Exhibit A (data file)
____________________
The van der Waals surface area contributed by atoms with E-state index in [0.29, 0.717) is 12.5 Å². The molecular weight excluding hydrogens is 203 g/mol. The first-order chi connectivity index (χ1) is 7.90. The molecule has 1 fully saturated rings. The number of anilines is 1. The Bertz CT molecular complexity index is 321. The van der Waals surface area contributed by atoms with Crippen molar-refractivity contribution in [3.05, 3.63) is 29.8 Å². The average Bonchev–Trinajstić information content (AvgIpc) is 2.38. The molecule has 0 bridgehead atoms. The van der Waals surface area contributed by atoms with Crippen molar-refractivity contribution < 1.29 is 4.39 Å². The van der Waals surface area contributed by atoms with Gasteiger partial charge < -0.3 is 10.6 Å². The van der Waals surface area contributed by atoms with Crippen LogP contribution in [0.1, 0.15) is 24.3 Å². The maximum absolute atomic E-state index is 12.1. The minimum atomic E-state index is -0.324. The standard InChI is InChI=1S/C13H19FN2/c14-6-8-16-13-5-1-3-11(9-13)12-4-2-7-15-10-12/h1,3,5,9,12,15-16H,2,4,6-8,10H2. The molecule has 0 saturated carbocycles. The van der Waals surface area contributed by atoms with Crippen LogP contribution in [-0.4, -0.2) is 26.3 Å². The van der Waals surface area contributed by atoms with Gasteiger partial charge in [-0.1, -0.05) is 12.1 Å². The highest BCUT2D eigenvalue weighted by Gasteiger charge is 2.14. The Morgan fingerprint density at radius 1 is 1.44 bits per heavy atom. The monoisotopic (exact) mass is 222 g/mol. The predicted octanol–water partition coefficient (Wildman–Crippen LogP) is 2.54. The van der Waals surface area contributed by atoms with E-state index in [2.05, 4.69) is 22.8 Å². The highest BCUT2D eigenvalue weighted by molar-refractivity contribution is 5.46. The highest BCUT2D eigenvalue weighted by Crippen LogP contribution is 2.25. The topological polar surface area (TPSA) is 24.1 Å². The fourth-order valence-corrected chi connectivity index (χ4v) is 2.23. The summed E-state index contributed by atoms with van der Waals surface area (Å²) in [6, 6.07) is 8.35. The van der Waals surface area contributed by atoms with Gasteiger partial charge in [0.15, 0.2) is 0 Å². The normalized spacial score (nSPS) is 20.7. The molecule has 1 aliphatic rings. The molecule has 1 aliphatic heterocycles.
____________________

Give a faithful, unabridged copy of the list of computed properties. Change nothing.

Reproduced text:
The van der Waals surface area contributed by atoms with E-state index in [0.29, 0.717) is 12.5 Å². The molecular weight excluding hydrogens is 203 g/mol. The first-order chi connectivity index (χ1) is 7.90. The molecule has 1 fully saturated rings. The number of anilines is 1. The Bertz CT molecular complexity index is 321. The van der Waals surface area contributed by atoms with Crippen molar-refractivity contribution in [3.05, 3.63) is 29.8 Å². The average Bonchev–Trinajstić information content (AvgIpc) is 2.38. The molecule has 0 bridgehead atoms. The van der Waals surface area contributed by atoms with Crippen molar-refractivity contribution < 1.29 is 4.39 Å². The van der Waals surface area contributed by atoms with Gasteiger partial charge < -0.3 is 10.6 Å². The van der Waals surface area contributed by atoms with Crippen LogP contribution in [0.1, 0.15) is 24.3 Å². The maximum absolute atomic E-state index is 12.1. The minimum atomic E-state index is -0.324. The standard InChI is InChI=1S/C13H19FN2/c14-6-8-16-13-5-1-3-11(9-13)12-4-2-7-15-10-12/h1,3,5,9,12,15-16H,2,4,6-8,10H2. The molecule has 0 saturated carbocycles. The van der Waals surface area contributed by atoms with Crippen LogP contribution in [-0.4, -0.2) is 26.3 Å². The van der Waals surface area contributed by atoms with Gasteiger partial charge in [-0.1, -0.05) is 12.1 Å². The highest BCUT2D eigenvalue weighted by Gasteiger charge is 2.14. The Morgan fingerprint density at radius 1 is 1.44 bits per heavy atom. The monoisotopic (exact) mass is 222 g/mol. The predicted octanol–water partition coefficient (Wildman–Crippen LogP) is 2.54. The van der Waals surface area contributed by atoms with E-state index in [2.05, 4.69) is 22.8 Å². The highest BCUT2D eigenvalue weighted by molar-refractivity contribution is 5.46. The highest BCUT2D eigenvalue weighted by Crippen LogP contribution is 2.25. The topological polar surface area (TPSA) is 24.1 Å². The fourth-order valence-corrected chi connectivity index (χ4v) is 2.23. The summed E-state index contributed by atoms with van der Waals surface area (Å²) in [6, 6.07) is 8.35. The van der Waals surface area contributed by atoms with Gasteiger partial charge in [0.15, 0.2) is 0 Å². The normalized spacial score (nSPS) is 20.7. The molecule has 1 aliphatic rings. The molecule has 1 aliphatic heterocycles.